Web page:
The CFPB recently announced the publication of the Home Mortgage Disclosure Act (HMDA) Modified Loan Application Data for 2023. The data is available on the Federal Financial Institutions Examination Council (FFIEC) website. As was the case with the 2022 HMDA data, in addition to institution-specific modified Loan Application Register (LAR) files, users can download one combined file that contains all institutions’ modified LAR data.

For privacy reasons, certain data in actual LARs of reporting institutions is removed or modified. To assist the public with the review of HMDA data, the CFPB publishes A Beginner’s Guide to Accessing and Using Home Mortgage Disclosure Act Data.

Consistent with additional 2022 HMDA data information provided by the CFPB, the CFPB advises as follows regarding the future release of additional 2023 HMDA data:

“Later this year, the 2023 HMDA data will be available in other forms to provide users insights into the data. These will include nationwide loan-level datasets with all publicly available data for all HMDA reporters; aggregate and disclosure reports with summary information by geography and lender; and access to the 2023 data through the HMDA Data Browser to allow users to create custom datasets, reports, and data maps. The CFPB will later also publish a Data Point article highlighting key trends in the annual data.”

Richard J. Andreano, Jr.

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CFPB Addresses ASC Appraisal Bias Hearings and Structure of The Appraisal Foundation

The CFPB published a blog discussing a few key takeaways from a series of public hearings addressing appraisal bias.

For background, the Federal Financial Institution Examination Council’s (FFIEC’s) Appraisal Subcommittee (ASC) has held four public hearings throughout 2023-2024 to facilitate discussions regarding bias and lack of diversity within the appraisal business. The hearings were held on January 24, 2023, May 19, 2023, November 1, 2023, and February 13, 2024.

Witnesses for the hearings included representatives from the FFIEC’s member agencies, professional appraisers, nonprofit groups and housing advocates, trade associations, Freddie Mac and Fannie Mae, and leaders in the appraisal industry, including The Appraisal Foundation, the Appraisal Institute, the Appraiser Qualifications Board, and the Appraisal Standards Board. Throughout each of the hearings, witnesses provided testimony on the impact of appraisal bias and historic discrimination on minority communities, the difficulties faced by minorities attempting to enter the appraiser profession, the challenges faced by appraisers in determining home values, and the ways in which these things affect the housing market at large. The hearing discussions have also focused on the structure of the appraisal industry, regulatory uncertainty within the industry, and how this structure can allow bias to enter and be compounded within the industry.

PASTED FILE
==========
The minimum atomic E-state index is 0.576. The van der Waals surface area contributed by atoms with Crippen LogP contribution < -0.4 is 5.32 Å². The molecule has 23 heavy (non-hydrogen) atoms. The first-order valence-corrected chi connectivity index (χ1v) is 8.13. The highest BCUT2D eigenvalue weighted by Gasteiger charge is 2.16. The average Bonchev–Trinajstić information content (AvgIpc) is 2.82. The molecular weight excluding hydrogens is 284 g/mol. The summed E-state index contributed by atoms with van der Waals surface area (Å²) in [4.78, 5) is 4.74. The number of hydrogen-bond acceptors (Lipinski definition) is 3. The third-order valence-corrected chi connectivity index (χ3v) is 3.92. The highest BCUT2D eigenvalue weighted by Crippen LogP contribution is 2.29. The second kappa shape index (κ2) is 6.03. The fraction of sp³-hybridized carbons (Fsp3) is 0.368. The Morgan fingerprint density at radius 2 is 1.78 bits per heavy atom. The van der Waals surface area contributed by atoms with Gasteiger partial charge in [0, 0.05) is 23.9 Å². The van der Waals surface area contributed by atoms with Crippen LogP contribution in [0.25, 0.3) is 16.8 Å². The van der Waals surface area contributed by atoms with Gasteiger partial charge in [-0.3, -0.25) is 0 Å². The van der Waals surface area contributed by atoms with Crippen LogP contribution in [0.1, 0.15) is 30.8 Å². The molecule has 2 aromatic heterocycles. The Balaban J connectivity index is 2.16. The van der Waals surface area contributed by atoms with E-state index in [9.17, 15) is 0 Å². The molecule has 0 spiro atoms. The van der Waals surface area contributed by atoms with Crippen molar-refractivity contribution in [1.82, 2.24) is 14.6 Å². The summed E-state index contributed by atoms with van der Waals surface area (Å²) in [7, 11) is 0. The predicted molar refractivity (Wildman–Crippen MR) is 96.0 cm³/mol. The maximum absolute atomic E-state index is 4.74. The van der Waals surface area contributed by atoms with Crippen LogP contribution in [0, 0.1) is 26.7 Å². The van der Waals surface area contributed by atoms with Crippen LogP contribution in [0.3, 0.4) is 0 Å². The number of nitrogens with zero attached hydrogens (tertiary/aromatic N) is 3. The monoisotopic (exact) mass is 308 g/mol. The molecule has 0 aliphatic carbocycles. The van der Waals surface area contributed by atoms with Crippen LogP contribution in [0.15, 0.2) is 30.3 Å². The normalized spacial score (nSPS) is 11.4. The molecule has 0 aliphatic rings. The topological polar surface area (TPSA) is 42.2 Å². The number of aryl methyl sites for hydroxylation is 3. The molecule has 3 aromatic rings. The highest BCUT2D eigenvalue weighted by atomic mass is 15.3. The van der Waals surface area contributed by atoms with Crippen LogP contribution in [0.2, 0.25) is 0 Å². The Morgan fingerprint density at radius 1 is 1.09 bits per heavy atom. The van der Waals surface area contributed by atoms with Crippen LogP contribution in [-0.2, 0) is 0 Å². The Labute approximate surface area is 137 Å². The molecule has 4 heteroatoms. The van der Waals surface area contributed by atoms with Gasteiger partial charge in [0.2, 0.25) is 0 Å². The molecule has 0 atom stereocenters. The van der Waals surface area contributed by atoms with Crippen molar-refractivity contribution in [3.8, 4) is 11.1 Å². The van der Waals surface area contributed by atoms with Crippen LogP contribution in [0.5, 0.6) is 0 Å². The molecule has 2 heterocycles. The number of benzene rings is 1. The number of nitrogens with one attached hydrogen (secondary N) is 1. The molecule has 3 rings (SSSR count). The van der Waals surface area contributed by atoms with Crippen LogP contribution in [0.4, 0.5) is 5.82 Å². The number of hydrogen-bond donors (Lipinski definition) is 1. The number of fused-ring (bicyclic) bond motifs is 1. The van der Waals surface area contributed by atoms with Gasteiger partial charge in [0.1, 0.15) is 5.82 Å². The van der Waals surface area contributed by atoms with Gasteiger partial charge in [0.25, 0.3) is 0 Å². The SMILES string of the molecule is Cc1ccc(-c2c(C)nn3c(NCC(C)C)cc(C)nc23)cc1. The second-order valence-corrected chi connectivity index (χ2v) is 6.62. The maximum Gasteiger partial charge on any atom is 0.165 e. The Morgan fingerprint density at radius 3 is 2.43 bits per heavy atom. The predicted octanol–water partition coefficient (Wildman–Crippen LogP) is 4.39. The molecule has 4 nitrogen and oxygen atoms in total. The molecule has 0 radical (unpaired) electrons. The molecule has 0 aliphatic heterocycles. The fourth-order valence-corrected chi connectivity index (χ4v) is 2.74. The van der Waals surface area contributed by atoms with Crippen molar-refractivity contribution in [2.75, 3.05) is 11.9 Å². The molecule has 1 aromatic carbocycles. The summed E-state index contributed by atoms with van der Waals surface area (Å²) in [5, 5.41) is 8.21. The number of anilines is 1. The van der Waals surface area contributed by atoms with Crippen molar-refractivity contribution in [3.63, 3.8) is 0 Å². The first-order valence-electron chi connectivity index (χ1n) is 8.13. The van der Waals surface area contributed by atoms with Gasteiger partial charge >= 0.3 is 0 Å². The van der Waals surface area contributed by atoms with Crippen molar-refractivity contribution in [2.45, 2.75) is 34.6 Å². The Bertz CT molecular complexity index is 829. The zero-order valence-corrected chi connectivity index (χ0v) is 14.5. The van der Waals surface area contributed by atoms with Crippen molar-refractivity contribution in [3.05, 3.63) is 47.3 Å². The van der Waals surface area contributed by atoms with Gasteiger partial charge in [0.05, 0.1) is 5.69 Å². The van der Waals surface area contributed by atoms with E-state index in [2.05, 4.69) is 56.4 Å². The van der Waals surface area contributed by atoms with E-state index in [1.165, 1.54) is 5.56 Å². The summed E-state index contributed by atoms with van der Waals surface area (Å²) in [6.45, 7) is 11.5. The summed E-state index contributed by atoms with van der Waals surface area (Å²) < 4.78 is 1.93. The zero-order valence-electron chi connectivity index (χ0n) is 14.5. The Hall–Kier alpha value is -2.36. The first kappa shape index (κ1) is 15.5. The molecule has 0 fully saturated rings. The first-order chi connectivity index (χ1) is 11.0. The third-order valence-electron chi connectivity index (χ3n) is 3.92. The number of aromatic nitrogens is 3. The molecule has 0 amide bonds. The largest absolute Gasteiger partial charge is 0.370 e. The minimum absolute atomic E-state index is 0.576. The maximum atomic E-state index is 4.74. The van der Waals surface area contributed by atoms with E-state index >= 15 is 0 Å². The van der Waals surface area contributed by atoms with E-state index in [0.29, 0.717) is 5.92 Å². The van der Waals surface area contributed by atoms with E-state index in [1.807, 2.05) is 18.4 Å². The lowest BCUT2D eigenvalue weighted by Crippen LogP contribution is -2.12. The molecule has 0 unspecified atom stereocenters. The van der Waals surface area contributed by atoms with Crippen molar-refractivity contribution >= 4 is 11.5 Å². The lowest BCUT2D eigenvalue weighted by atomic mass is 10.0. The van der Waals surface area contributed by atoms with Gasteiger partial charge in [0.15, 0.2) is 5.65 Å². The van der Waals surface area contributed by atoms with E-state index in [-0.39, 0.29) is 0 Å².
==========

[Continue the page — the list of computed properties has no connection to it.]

The CFPB, in its recent blog post, discussed the operating structure and, in its view, the deficiencies of The Appraisal Foundation (“Foundation”). The blog explains that the ASC has been tasked with reviewing and monitoring appraisal industry practices, including review of the Foundation’s procedures and organizational structure. According to the CFPB, the Foundation’s structure has made it hard for appraisers to meet the needs of the housing market and address appraisal bias.

The blog provides a high level summary of comments submitted by Director Chopra to the ASC regarding oversight of the Foundation. First, the comments describe the structure of the Foundation, which sets qualifications for becoming an appraiser as well as standards for conducting appraisals. Director Chopra advises that the Foundation is funded through fees that appraisers across the country must pay. In particular, appraisers must pay to receive the Uniform Standards of Professional Appraisal Practice (USPAP) published by the Foundation. Witnesses at the hearings testified that the cost to become and remain an appraiser leads to the exclusion of many who are interested in becoming appraisers, worsening the lack of diversity within the industry. (We previously addressed an appraisal bias report issued by the National Community Reinvestment Coalition that provides, citing the Bureau of Labor Statistics, that 97.7% of appraisers are White and 69.6% are men.)

Director Chopra also observes as follows regarding the Foundation: The Foundation is led by a President and a Board of Trustees that is legally responsible for governing the Foundation and its regulatory bodies. The Board of Trustees selects its own members, as well as the members of the Appraisal Standards Board, which issues rules and guidance. The Board of Trustees also appoints members of the Appraiser Qualifications Board, which controls who may become an appraiser.